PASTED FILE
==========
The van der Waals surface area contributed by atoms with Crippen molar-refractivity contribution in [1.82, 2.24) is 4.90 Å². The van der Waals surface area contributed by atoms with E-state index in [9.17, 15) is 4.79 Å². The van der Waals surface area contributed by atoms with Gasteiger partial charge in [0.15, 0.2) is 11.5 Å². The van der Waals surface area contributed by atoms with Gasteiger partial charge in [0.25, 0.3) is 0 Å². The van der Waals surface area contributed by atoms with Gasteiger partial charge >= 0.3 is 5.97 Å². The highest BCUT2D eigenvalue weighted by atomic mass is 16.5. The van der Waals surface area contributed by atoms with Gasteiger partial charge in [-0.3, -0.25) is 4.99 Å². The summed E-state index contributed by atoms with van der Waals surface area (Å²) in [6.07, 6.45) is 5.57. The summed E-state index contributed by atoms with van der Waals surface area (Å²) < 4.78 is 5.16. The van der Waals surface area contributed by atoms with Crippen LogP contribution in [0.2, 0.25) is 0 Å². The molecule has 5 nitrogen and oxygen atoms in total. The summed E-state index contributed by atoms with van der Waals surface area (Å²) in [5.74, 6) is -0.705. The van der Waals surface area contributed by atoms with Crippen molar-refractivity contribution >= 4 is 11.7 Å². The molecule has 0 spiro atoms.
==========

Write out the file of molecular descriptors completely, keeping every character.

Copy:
The van der Waals surface area contributed by atoms with Crippen molar-refractivity contribution in [1.82, 2.24) is 4.90 Å². The van der Waals surface area contributed by atoms with E-state index in [9.17, 15) is 4.79 Å². The van der Waals surface area contributed by atoms with Gasteiger partial charge in [0.15, 0.2) is 11.5 Å². The van der Waals surface area contributed by atoms with Gasteiger partial charge in [0.25, 0.3) is 0 Å². The van der Waals surface area contributed by atoms with Gasteiger partial charge >= 0.3 is 5.97 Å². The highest BCUT2D eigenvalue weighted by atomic mass is 16.5. The van der Waals surface area contributed by atoms with Gasteiger partial charge in [-0.3, -0.25) is 4.99 Å². The summed E-state index contributed by atoms with van der Waals surface area (Å²) in [6.07, 6.45) is 5.57. The summed E-state index contributed by atoms with van der Waals surface area (Å²) < 4.78 is 5.16. The van der Waals surface area contributed by atoms with Crippen LogP contribution in [0.2, 0.25) is 0 Å². The molecule has 5 nitrogen and oxygen atoms in total. The summed E-state index contributed by atoms with van der Waals surface area (Å²) in [5.74, 6) is -0.705. The van der Waals surface area contributed by atoms with Crippen molar-refractivity contribution >= 4 is 11.7 Å². The molecule has 0 spiro atoms.